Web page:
The North Carolina 911 Board awarded a grant of $12.3 million to the City of Durham’s Emergency Communications Center on September 25, 2009 for acquisition of statewide ortho imagery (aerial photography for base mapping purposes). The City of Durham recognized that the value of up-to-date, consistent orthoimagery would apply equally to its neighboring counties. The current situation in North Carolina was a patchwork of imagery (years captured and resolutions) and a slow pace of new imagery acquisition in difficult economic times. The Durham PSAP concluded that a statewide project would maximize benefits in a timely way.
The NC 911 Board initiated a grant process in 2009 for Public Safety Answering Points with the purpose of enhancing emergency communications. The Durham PSAP worked with CGIA and the Working Group for Orthophotography Planning, one of the GICC subcommittees, to develop the grant proposal. By involving CGIA and the GICC committees in the grant application process, the City of Durham was able to fine tune its application and take advantage of the State coordination program’s expertise in imagery acquisition and its commitment to state and local cooperation. CGIA served as the project manager,with support from numerous other agencies (see Acknowledgments below).
The Statewide Orthoimagery Project 2010 is complete. The project team delivered datasets to all primary Public Safety Answering Points for local computer aided dispatch and local GIS operations. An image service is available from the NC OneMap Geospatial Portal, which also supports a download tool for getting copies of up to 16 tiles via email notification and FTP download.
The project acquired aerial imagery on schedule for more than 48,000 square miles. The contractors, managed by the NC Geospatial and Technology Management Office, processed the imagery into more than 57,000 panels (5,000 by 5,000 feet) with a 6-inch ground resolution. NC Geodetic Survey and NC Department of Transportation supported the project with a new camera validation range in Surry County to assure that the digital cameras met technical specifications.
CGIA managed the overall project for the City of Durham and the NC 911 Board. CGIA would like to acknowledge a true collaborative project involving numerous public and private organizations. Recognition is due to the NC 911 Board for funding and guidance; the City of Durham Emergency Communications Center for initiating the project with a grant; the Office of the State Chief Information Officer and Information Technology Services for project management assistance and data hosting; the Floodplain Mapping Program in the Geospatial and Technology Management Office in NC Emergency Management for contractor management; the NC Geodetic Survey for contractor management; the Office of the Secretary of State for North Carolina Technical Specifications for Digital Orthophoto Base Mapping, Adopted August 2009; the NC Department of Transportation for planning assistance; and the many volunteers of the GICC’s coordination structure including members of the Statewide Mapping Advisory Committee and the Working Group for Orthophotography Planning. The project team also acknowledges the many contractors on the project, including AMEC, Sanborn, Photo Science, ESP Associates, Surdex, Aerometric, AECOM, Arcadis, Concord Engineering, Joyner Keeny, Stantec, Withers & Ravenel, W.K. Dickson, and Woolpert.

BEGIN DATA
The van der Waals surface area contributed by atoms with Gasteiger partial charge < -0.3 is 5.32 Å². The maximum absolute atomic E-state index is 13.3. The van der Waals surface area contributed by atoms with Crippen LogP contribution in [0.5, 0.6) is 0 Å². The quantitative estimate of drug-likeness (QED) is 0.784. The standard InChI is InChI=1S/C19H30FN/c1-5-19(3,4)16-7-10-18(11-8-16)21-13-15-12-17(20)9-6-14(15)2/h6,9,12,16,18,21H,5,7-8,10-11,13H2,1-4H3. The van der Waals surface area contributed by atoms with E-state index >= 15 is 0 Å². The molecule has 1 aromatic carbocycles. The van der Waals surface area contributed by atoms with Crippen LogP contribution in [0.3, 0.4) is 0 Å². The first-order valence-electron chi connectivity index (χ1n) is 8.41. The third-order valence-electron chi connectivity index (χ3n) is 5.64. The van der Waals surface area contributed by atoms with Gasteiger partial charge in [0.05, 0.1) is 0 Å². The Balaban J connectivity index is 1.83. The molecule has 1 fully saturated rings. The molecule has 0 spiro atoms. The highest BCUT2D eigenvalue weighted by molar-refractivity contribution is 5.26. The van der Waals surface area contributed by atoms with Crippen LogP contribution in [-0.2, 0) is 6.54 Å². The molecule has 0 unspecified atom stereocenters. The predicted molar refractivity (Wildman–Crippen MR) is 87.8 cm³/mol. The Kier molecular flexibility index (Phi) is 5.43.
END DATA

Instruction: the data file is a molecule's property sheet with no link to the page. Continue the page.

Director, Center for Geographic Information and Analysis
North Carolina now has a parcel data set that includes all 100 counties and areas comprising the Eastern Band of the Cherokee Indians.
36 counties have recently been added to NC Parcels.
The 2014 orthoimagery is now available from the NC OneMap GeoSpatial Portal. Read on for all of the details.
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